Tiger Woods in Single-Car Wreck in Rancho Palos Verdes
I didn’t do it. I promise.
Rancho Palos Verdes is actually a fairly sprawling town, and the presence of hills and gated communities means that even places separated by about six miles as the crow flies can take 20+ minutes of driving to get to. Such is the distance from my house to the location of Tiger’s accident, and I was finishing dressing after a shower and getting ready to walk the dogs when it happened. Not guilty.
In all seriousness, though, as of this writing this could be a career-ender for Tiger, which is a real shame. As Brotherico noted to me, there will be inevitable comparisons to Ben Hogan’s awful car wreck, and Mac Engel at the Startlegram obliges with this story: Ben Hogan came back from a terrible car crash and hopefully Tiger Woods can, too:
On Feb. 2, 1949, Ben and his wife, Valerie, were driving near Van Horn, Texas, on their way back to Fort Worth in foggy conditions when their car was hit head-on by a Greyhound bus.
Hogan reportedly stretched out across the seat to save Valerie. The left side of Hogan’s body was crushed. He sustained injuries to his pelvis, ankle, knee, ribs, collarbone and shoulder.
Hogan did not receive medical attention for 90 minutes, and then it took another two and a half hours before he was taken to a hospital in El Paso.
Some of his internal organs also sustained injuries, and his left eye would grow worse as a result of this crash.
The initial reports said Ben Hogan was dead. When the full details of the injury became known, the prevailing thought was that he would be lucky to walk again, and his career as a professional golfer was over.
He was 36.
Sixteen months after the crash, Ben Hogan won the 1950 U.S. Open at Merion near Philadelphia. He would have to play five rounds in four days, and it became known as the “Miracle at Merion.”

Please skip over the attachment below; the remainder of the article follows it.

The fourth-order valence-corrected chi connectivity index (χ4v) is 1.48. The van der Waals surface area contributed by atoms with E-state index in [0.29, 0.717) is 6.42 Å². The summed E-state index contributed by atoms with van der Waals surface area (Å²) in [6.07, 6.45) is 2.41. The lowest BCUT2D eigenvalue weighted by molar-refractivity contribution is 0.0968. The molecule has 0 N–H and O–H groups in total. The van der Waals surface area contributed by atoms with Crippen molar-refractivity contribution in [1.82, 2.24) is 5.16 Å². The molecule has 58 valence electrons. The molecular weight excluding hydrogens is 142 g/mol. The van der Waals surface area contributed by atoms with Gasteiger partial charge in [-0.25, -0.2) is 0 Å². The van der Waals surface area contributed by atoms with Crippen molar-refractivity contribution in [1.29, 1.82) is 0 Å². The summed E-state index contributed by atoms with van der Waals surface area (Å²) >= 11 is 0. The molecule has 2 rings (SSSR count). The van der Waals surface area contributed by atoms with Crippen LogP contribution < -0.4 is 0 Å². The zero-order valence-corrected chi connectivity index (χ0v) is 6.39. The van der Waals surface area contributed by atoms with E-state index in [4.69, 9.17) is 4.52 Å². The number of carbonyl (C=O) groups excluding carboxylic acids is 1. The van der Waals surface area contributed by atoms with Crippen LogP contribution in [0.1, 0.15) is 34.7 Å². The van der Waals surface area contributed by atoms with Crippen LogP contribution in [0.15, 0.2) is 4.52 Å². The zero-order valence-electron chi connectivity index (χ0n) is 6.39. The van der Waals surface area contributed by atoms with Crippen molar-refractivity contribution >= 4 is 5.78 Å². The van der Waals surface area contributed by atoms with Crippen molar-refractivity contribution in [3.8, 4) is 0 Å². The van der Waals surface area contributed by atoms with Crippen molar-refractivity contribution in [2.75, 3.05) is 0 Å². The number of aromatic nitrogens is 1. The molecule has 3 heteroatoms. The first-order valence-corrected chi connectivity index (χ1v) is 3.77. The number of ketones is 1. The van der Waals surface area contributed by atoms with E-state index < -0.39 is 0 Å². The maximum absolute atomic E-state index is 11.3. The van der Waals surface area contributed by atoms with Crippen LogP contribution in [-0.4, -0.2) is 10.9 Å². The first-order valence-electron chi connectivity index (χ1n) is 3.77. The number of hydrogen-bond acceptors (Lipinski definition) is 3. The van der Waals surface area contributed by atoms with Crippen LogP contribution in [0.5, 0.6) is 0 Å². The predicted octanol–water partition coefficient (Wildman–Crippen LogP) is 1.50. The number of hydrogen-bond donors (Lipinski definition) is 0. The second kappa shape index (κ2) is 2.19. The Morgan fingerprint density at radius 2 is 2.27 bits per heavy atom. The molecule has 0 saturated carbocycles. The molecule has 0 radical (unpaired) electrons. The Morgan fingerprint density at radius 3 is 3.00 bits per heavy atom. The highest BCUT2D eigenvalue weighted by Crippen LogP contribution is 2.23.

There was no fog in RPV this morning, though . . . and Tiger Woods is 45, not 36.
Also, fog is an understandable cause of a car crash. Tiger’s crash is much harder to understand. Reportedly, his car went over a center median, hitting a “Welcome to Rolling Hills Estates” sign on the way (but see below: I think this is wrong), crossed onto the other side of the road, and then went off the road, flipping an undetermined number of times before ending up in an awful-looking wreck. It’s a miracle he survived.
Here is a Google Street view of the area where Tiger’s crash began. I found it based on searching Google Maps and comparing it to footage of the crash. I won’t go into all the details I used to prove this is correct, but the Washington Post says that “[a]n extended stretch of Hawthorne Boulevard, running from Blackhorse Road to Palos Verdes Drive, remained blocked off Tuesday afternoon” and this is in that area. Find any aerial footage you like and compare it to the street view below
About a minute earlier, Tiger would have passed Palos Verdes Peninsula High School, where my daughter graduated nearly three years ago, on his left.
Initial reports were that Tiger was going northbound, which is the view you have in the picture above. They are apparently saying he hit the sign in the center divider here — which is interesting, because it’s actually a “Welcome to Rancho Palos Verdes” sign — at least on Google Maps. You’re looking at the back of that sign in the above photo. Click on the street view link and cruise it yourself if you don’t believe me. He then crossed the center divider, crossed briefly into the lane of oncoming traffic, and then left the road on the left, I believe a good 50 feet off the road to the left of a telephone pole — I think one further down the road from you see beyond the back of the welcome sign.
At the press conference, they said this is a frequent site for car accidents. It’s downhill, and the terrain invites cars to go much faster than the posted 45 mph speed limit. On the right side of the photo above you can the “runaway vehicle escape lane ahead” sign. The deputies said they often clock people doing 80. There were no skid marks and I get the impression Tiger was flying down that road. He was wearing a seatbelt, which probably saved his life. No indication of whether drugs, alcohol, pain meds for his back, sleepiness, distracted driving, or some other cause explains the accident.
I’m not optimistic for him, but I wish him the best.